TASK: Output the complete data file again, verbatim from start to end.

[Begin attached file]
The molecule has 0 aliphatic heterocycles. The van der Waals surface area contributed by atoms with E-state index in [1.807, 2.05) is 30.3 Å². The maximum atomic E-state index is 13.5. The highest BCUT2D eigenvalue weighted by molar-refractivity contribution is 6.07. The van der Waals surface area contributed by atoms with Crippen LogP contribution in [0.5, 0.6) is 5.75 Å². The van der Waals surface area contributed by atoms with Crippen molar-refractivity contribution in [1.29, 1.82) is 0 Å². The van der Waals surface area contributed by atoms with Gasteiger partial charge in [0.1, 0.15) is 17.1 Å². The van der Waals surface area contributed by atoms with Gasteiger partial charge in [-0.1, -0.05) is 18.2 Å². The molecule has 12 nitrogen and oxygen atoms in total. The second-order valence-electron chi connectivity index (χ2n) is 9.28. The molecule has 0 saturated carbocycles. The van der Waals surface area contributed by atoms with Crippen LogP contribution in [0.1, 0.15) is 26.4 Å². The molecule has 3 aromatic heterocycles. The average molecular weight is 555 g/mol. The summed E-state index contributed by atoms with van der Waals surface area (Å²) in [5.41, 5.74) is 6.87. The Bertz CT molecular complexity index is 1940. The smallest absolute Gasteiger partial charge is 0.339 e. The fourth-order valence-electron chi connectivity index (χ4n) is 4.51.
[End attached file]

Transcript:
The molecule has 0 aliphatic heterocycles. The van der Waals surface area contributed by atoms with E-state index in [1.807, 2.05) is 30.3 Å². The maximum atomic E-state index is 13.5. The highest BCUT2D eigenvalue weighted by molar-refractivity contribution is 6.07. The van der Waals surface area contributed by atoms with Crippen LogP contribution in [0.5, 0.6) is 5.75 Å². The van der Waals surface area contributed by atoms with Crippen molar-refractivity contribution in [1.29, 1.82) is 0 Å². The van der Waals surface area contributed by atoms with Gasteiger partial charge in [0.1, 0.15) is 17.1 Å². The van der Waals surface area contributed by atoms with Gasteiger partial charge in [-0.1, -0.05) is 18.2 Å². The molecule has 12 nitrogen and oxygen atoms in total. The second-order valence-electron chi connectivity index (χ2n) is 9.28. The molecule has 0 saturated carbocycles. The van der Waals surface area contributed by atoms with Crippen LogP contribution in [0.1, 0.15) is 26.4 Å². The molecule has 3 aromatic heterocycles. The average molecular weight is 555 g/mol. The summed E-state index contributed by atoms with van der Waals surface area (Å²) in [5.41, 5.74) is 6.87. The Bertz CT molecular complexity index is 1940. The smallest absolute Gasteiger partial charge is 0.339 e. The fourth-order valence-electron chi connectivity index (χ4n) is 4.51.